People in California want to remove a senator from Kentucky.
Can this be performed?
How can it be performed?
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The only way that a member of the House of Representatives, or a U.S. Senator can be removed from office (other than by resignation, death, or expiration of a term of office without being re-elected) is by a two-thirds vote of the chamber removing that member. The relevant provision of the United States Constitution is Article I, Section 5, Clause 2 which states:
Each House may determine the Rules of its Proceedings, punish its Members for disorderly Behaviour, and, with the Concurrence of two thirds, expel a Member.
So, a member of the U.S. House of Representatives may be removed by a two-thirds vote of the U.S. House, and a U.S. Senator may be removed by a two-thirds vote of the U.S. Senate.
This has been done five times since 1789 in the U.S. House, most recently in 2002. It has been done fifteen times since 1789 in the U.S. Senate (the most recent 14 times in 1861 and 1862 in connection with the U.S. Civil War).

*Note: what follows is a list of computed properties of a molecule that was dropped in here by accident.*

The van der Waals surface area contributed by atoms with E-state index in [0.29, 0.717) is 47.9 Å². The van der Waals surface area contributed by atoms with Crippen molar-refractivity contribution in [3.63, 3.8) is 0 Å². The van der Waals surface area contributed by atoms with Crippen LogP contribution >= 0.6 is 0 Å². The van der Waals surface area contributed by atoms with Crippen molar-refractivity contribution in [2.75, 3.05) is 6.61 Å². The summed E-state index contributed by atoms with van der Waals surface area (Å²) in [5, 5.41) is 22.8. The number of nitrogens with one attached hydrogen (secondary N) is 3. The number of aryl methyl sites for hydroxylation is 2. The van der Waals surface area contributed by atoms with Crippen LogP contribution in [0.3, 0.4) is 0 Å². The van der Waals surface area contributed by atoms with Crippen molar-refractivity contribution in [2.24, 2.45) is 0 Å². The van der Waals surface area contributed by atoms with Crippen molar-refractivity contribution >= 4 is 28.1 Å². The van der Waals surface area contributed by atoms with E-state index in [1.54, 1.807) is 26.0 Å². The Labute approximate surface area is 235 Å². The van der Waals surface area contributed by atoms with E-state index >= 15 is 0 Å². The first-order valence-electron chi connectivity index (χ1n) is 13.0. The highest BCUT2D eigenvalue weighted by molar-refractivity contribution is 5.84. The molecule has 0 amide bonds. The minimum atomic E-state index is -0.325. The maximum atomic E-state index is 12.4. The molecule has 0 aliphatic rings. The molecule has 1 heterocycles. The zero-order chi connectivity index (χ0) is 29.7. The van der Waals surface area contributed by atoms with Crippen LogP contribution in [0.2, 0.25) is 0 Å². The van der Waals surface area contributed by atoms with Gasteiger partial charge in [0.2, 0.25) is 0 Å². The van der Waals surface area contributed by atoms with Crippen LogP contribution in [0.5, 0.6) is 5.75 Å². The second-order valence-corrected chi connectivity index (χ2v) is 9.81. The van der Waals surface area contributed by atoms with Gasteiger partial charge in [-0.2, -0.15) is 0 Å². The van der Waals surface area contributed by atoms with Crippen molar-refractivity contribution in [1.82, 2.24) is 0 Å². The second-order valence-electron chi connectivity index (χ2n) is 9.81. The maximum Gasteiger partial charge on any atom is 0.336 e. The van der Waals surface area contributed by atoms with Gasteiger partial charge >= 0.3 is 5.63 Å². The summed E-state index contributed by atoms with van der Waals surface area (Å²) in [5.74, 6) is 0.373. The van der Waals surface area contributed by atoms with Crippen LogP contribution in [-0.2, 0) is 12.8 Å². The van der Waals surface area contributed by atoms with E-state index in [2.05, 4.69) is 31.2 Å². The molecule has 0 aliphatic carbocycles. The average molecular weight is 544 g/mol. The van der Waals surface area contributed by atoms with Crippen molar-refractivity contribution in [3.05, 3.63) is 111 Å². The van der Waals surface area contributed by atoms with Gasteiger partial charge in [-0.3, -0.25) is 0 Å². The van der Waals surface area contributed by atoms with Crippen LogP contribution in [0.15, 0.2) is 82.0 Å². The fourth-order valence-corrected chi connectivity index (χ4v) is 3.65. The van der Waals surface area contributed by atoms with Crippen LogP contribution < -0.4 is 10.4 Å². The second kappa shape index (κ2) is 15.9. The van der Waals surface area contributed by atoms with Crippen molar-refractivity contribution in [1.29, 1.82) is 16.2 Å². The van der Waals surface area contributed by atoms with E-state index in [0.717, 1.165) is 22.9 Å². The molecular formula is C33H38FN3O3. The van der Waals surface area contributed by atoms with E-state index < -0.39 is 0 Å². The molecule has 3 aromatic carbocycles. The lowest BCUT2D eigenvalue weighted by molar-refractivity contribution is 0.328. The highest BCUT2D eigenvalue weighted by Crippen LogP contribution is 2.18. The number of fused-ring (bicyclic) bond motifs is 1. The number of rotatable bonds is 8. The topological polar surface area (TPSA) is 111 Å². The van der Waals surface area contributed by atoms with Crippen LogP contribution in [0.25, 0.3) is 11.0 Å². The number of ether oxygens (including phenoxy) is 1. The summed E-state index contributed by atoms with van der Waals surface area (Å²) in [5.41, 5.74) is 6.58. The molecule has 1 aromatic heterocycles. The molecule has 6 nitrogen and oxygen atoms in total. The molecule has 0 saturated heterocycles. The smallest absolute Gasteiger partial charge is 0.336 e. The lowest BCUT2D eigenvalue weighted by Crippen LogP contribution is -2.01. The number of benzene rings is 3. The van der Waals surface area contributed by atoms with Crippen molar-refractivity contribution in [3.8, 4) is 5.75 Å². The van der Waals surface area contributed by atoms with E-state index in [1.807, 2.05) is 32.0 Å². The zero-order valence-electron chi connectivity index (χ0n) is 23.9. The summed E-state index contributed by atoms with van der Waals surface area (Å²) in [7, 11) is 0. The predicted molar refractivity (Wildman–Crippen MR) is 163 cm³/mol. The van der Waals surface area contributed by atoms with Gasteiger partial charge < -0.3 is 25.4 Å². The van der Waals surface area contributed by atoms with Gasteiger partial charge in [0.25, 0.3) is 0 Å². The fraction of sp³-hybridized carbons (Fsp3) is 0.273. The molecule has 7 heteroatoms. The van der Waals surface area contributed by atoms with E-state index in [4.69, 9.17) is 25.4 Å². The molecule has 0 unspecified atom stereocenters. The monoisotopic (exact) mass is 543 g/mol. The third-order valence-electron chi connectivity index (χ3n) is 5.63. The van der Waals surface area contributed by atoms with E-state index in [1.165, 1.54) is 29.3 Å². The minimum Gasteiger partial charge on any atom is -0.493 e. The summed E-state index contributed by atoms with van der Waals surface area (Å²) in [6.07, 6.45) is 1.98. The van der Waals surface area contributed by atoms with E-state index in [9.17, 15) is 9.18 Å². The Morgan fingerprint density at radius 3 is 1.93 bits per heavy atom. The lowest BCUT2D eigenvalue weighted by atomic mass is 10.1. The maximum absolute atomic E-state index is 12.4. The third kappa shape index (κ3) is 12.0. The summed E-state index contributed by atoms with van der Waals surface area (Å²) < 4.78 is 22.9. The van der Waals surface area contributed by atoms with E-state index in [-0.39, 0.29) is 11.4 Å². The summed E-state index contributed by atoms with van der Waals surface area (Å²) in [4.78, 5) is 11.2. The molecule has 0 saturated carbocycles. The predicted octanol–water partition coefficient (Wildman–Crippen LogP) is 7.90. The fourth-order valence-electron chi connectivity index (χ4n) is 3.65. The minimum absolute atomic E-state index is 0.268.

The case of William Blount in 1797 established the precedent that expulsion of a member by a chamber, rather than impeachment, is the proper process to remove a member of Congress.
Members of Congress may not be recalled, and are not automatically removed from office upon conviction of a crime.
Apart from the expulsion process, there is no way for voters or states to remove U.S. Senators not from their own state, something that doesn't make sense to be possible in the overall context of the structure of the United States government under the U.S. Constitution.
Senate Rule XXIII in part provides that ``if the impeachment shall not, upon any of the articles presented, be sustained by the votes of two-thirds of the members present, a judgment of acquittal shall be entered;''
A quorum of the full Senate and not just those sworn in for the trial is required.
The Senate rules in the case of an expulsion of a member are analogous.